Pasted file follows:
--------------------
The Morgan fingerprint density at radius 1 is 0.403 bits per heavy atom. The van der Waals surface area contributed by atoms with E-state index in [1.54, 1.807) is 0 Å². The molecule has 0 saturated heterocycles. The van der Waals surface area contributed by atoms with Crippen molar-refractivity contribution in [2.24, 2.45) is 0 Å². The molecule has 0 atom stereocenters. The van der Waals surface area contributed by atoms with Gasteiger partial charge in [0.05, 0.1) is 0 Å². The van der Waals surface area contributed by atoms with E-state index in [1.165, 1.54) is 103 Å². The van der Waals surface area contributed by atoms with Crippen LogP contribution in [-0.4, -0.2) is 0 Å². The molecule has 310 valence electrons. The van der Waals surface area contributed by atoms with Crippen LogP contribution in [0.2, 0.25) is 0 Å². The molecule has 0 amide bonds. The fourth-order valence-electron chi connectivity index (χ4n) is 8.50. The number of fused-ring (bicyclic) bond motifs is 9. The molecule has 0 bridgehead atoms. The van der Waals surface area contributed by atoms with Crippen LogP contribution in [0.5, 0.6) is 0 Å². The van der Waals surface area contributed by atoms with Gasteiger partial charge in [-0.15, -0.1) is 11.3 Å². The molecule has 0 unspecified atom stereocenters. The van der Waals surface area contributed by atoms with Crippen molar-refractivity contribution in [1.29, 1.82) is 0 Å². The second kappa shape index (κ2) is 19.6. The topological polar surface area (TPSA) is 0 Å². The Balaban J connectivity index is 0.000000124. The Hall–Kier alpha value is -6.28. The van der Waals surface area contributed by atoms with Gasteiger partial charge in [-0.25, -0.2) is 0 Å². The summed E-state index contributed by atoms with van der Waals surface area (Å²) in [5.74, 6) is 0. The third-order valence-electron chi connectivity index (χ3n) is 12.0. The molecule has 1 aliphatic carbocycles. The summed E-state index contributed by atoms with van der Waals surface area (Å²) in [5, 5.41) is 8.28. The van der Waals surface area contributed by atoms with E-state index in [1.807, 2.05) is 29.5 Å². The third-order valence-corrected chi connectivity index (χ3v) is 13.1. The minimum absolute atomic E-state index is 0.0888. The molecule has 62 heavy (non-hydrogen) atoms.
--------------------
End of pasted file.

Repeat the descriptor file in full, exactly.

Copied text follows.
The Morgan fingerprint density at radius 1 is 0.403 bits per heavy atom. The van der Waals surface area contributed by atoms with E-state index in [1.54, 1.807) is 0 Å². The molecule has 0 saturated heterocycles. The van der Waals surface area contributed by atoms with Crippen molar-refractivity contribution in [2.24, 2.45) is 0 Å². The molecule has 0 atom stereocenters. The van der Waals surface area contributed by atoms with Gasteiger partial charge in [0.05, 0.1) is 0 Å². The van der Waals surface area contributed by atoms with E-state index in [1.165, 1.54) is 103 Å². The van der Waals surface area contributed by atoms with Crippen LogP contribution in [-0.4, -0.2) is 0 Å². The molecule has 310 valence electrons. The van der Waals surface area contributed by atoms with Crippen LogP contribution in [0.2, 0.25) is 0 Å². The molecule has 0 amide bonds. The fourth-order valence-electron chi connectivity index (χ4n) is 8.50. The number of fused-ring (bicyclic) bond motifs is 9. The molecule has 0 bridgehead atoms. The van der Waals surface area contributed by atoms with Crippen LogP contribution in [0.5, 0.6) is 0 Å². The van der Waals surface area contributed by atoms with Gasteiger partial charge in [-0.15, -0.1) is 11.3 Å². The molecule has 0 unspecified atom stereocenters. The van der Waals surface area contributed by atoms with Crippen molar-refractivity contribution in [1.29, 1.82) is 0 Å². The second kappa shape index (κ2) is 19.6. The topological polar surface area (TPSA) is 0 Å². The Balaban J connectivity index is 0.000000124. The Hall–Kier alpha value is -6.28. The van der Waals surface area contributed by atoms with Gasteiger partial charge in [-0.25, -0.2) is 0 Å². The summed E-state index contributed by atoms with van der Waals surface area (Å²) in [5.74, 6) is 0. The third-order valence-electron chi connectivity index (χ3n) is 12.0. The molecule has 1 aliphatic carbocycles. The summed E-state index contributed by atoms with van der Waals surface area (Å²) in [5, 5.41) is 8.28. The van der Waals surface area contributed by atoms with E-state index in [1.807, 2.05) is 29.5 Å². The third-order valence-corrected chi connectivity index (χ3v) is 13.1. The minimum absolute atomic E-state index is 0.0888. The molecule has 62 heavy (non-hydrogen) atoms.